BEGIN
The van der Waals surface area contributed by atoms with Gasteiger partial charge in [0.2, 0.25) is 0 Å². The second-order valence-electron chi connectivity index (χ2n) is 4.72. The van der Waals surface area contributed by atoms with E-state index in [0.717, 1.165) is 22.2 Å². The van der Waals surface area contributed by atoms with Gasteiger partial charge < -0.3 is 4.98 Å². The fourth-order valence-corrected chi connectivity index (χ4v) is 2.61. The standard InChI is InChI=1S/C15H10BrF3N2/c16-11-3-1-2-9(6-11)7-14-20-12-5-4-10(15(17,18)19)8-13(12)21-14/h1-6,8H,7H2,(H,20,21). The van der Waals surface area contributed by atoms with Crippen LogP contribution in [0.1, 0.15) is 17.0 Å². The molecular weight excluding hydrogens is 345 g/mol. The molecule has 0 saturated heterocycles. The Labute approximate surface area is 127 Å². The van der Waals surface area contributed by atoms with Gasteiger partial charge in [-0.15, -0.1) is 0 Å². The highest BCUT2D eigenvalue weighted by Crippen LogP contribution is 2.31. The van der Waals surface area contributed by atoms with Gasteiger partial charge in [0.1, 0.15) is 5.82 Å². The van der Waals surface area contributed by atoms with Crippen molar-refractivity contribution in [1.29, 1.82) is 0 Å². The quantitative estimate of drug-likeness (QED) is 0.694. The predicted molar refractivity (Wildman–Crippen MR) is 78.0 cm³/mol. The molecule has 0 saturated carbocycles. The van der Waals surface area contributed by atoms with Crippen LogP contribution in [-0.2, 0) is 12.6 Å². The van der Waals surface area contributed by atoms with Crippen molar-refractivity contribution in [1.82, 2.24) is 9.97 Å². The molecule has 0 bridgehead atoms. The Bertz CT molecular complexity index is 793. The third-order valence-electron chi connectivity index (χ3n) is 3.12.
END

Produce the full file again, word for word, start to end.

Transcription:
The van der Waals surface area contributed by atoms with Gasteiger partial charge in [0.2, 0.25) is 0 Å². The second-order valence-electron chi connectivity index (χ2n) is 4.72. The van der Waals surface area contributed by atoms with E-state index in [0.717, 1.165) is 22.2 Å². The van der Waals surface area contributed by atoms with Gasteiger partial charge < -0.3 is 4.98 Å². The fourth-order valence-corrected chi connectivity index (χ4v) is 2.61. The standard InChI is InChI=1S/C15H10BrF3N2/c16-11-3-1-2-9(6-11)7-14-20-12-5-4-10(15(17,18)19)8-13(12)21-14/h1-6,8H,7H2,(H,20,21). The van der Waals surface area contributed by atoms with Crippen LogP contribution in [0.1, 0.15) is 17.0 Å². The molecular weight excluding hydrogens is 345 g/mol. The molecule has 0 saturated heterocycles. The Labute approximate surface area is 127 Å². The van der Waals surface area contributed by atoms with Gasteiger partial charge in [-0.15, -0.1) is 0 Å². The highest BCUT2D eigenvalue weighted by Crippen LogP contribution is 2.31. The van der Waals surface area contributed by atoms with Gasteiger partial charge in [0.1, 0.15) is 5.82 Å². The van der Waals surface area contributed by atoms with Crippen molar-refractivity contribution in [1.29, 1.82) is 0 Å². The quantitative estimate of drug-likeness (QED) is 0.694. The predicted molar refractivity (Wildman–Crippen MR) is 78.0 cm³/mol. The molecule has 0 saturated carbocycles. The van der Waals surface area contributed by atoms with Crippen LogP contribution in [-0.2, 0) is 12.6 Å². The van der Waals surface area contributed by atoms with Crippen molar-refractivity contribution in [1.82, 2.24) is 9.97 Å². The molecule has 0 bridgehead atoms. The Bertz CT molecular complexity index is 793. The third-order valence-electron chi connectivity index (χ3n) is 3.12.